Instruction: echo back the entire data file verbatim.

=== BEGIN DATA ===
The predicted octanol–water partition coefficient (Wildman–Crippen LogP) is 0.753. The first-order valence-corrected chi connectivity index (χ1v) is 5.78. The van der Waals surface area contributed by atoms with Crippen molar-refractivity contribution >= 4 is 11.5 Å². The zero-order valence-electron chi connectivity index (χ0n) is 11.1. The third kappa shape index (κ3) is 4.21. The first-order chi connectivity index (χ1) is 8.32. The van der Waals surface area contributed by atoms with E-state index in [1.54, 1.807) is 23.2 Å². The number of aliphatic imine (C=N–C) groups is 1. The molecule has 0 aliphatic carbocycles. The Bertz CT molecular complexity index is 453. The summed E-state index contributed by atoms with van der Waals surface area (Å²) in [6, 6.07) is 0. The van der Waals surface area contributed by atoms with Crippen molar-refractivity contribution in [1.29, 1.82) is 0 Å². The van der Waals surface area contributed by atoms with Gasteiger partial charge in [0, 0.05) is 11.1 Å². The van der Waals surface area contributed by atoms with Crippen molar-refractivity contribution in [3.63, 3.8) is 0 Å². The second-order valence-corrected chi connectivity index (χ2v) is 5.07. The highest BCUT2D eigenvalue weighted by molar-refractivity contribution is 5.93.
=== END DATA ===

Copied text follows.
The predicted octanol–water partition coefficient (Wildman–Crippen LogP) is 0.753. The first-order valence-corrected chi connectivity index (χ1v) is 5.78. The van der Waals surface area contributed by atoms with Crippen molar-refractivity contribution >= 4 is 11.5 Å². The zero-order valence-electron chi connectivity index (χ0n) is 11.1. The third kappa shape index (κ3) is 4.21. The first-order chi connectivity index (χ1) is 8.32. The van der Waals surface area contributed by atoms with E-state index in [1.54, 1.807) is 23.2 Å². The number of aliphatic imine (C=N–C) groups is 1. The molecule has 0 aliphatic carbocycles. The Bertz CT molecular complexity index is 453. The summed E-state index contributed by atoms with van der Waals surface area (Å²) in [6, 6.07) is 0. The van der Waals surface area contributed by atoms with Crippen molar-refractivity contribution in [1.29, 1.82) is 0 Å². The van der Waals surface area contributed by atoms with Gasteiger partial charge in [0, 0.05) is 11.1 Å². The van der Waals surface area contributed by atoms with Crippen molar-refractivity contribution in [3.63, 3.8) is 0 Å². The second-order valence-corrected chi connectivity index (χ2v) is 5.07. The highest BCUT2D eigenvalue weighted by molar-refractivity contribution is 5.93.